Over the past couple of weeks my teams and I have started reading Grit by Angela Duckworth and then spend an hour or so dissecting a few chapters together each week. Let me start by saying how thankful I am for this specific portion. Spending time with my Express family talking about what we’ve learned and sharing insights into our thought patterns has been awesome. I’ve enjoyed this unique opportunity to get to know my teammates much better. It’s also been wonderful getting back into the habit of learning as a team. What a wonderful way to continue honing our value of Growth Mindset!
Re-reading the book itself has hit me on a different level than I was expecting also. I’ve read it a few times before this and enjoyed it each time, but this time around seems different somehow. I’m not sure if it’s due to the timing of what’s going on around me, where I’m at in my life, or because I’m forcing myself to take it in smaller pieces (only 2-3 chapters each week). Regardless, this has been a wonderful experience.
I pride myself on not being a quitter and as someone who can fight through just about anything. That half of Grit (in the book she refers to this as Persistence) I feel pretty good about. There’s still much room to grow, but I already feel strong there.
The other half (Passion) is a whole different story. Of course I have high levels of passion for things, but the object of my passion seems to shift more than it should.
Something that really hit home for me while reading it this time was a quote by Pete Carroll. Quick aside – Dad has got to be rolling in his grave over this, he really did not like Pete Carroll. “Do you have a life philosophy?” Such a short and simple question that would be so easy to snap call yes only to realize that the answer was no. When I reviewed this section again I realized that my answer was much different than in the past.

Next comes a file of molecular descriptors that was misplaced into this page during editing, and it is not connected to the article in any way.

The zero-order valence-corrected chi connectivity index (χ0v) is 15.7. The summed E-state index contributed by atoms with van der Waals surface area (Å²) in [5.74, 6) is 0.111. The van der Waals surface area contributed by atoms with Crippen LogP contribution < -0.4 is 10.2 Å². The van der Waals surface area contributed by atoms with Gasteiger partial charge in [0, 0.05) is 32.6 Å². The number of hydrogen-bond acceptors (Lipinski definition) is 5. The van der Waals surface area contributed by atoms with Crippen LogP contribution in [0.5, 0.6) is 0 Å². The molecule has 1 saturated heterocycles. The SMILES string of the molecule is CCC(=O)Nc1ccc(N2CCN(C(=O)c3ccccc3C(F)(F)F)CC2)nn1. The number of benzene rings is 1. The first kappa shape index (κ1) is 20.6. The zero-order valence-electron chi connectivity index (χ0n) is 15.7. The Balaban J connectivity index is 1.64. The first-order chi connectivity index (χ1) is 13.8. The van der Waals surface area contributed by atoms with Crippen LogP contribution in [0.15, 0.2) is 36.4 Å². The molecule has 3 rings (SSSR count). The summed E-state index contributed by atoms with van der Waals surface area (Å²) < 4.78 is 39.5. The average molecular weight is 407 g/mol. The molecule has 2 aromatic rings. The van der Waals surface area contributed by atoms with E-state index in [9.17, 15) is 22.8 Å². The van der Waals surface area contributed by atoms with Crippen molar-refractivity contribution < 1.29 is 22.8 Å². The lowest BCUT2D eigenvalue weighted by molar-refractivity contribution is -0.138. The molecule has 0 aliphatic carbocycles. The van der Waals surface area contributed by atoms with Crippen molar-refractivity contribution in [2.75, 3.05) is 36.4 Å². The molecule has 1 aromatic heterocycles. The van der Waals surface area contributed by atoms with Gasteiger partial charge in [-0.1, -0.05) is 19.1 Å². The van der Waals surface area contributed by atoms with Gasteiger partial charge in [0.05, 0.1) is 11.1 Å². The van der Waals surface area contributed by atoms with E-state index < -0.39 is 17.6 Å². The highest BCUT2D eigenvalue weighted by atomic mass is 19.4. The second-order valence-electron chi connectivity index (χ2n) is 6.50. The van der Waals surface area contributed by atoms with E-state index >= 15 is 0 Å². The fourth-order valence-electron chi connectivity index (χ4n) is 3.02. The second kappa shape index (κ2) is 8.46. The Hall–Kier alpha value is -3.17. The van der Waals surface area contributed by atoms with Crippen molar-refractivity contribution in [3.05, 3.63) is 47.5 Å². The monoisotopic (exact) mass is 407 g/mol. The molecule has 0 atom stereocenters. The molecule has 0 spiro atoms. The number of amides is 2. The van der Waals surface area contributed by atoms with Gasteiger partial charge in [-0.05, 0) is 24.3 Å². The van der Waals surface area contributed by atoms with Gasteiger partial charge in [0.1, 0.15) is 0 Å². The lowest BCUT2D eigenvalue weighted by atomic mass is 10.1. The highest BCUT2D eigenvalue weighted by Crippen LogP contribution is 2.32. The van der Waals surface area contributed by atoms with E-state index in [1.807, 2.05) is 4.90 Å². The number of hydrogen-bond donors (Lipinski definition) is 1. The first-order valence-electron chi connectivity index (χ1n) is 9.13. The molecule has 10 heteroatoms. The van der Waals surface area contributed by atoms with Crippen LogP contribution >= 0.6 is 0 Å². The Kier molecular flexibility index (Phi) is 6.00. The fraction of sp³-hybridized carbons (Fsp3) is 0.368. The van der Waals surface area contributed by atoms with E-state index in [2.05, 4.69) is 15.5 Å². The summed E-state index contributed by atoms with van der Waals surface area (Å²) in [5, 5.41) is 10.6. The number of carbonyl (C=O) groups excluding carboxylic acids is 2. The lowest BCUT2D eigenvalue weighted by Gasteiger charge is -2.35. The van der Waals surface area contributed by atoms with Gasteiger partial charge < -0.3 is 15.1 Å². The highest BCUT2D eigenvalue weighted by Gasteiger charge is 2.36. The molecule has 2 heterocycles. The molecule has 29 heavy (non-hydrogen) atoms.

When I’ve read this book before I went right back to a canned response that I’ve had for many years that has seemed close, but never quite right. Several mentors and coaches have pointed out its flaws and it has taken me a while to see what they meant. With the benefit of time and reflection I can see that my answer wasn’t quite on track.
Reading Grit this time around I have been thinking of this question much more and I’ve gone in a slightly different direction. When I answer the question from my heart I end up with something more along the lines of “increasing the joy in the world one smile at a time via gratitude.” I think it’s still a ways from being finished, but I can see it coming together in my head. When I view it as something to live by I can see how I am already doing it in some ways and I can also see ways in which I need to modify my actions. Hmm… who knows? If you have any ideas I’m all ears.
While my brain keeps noodling on this I can’t help but realize how thankful I am for re-reading Grit. For whatever reason it is hitting home harder than before and that’s something I’m very thankful for.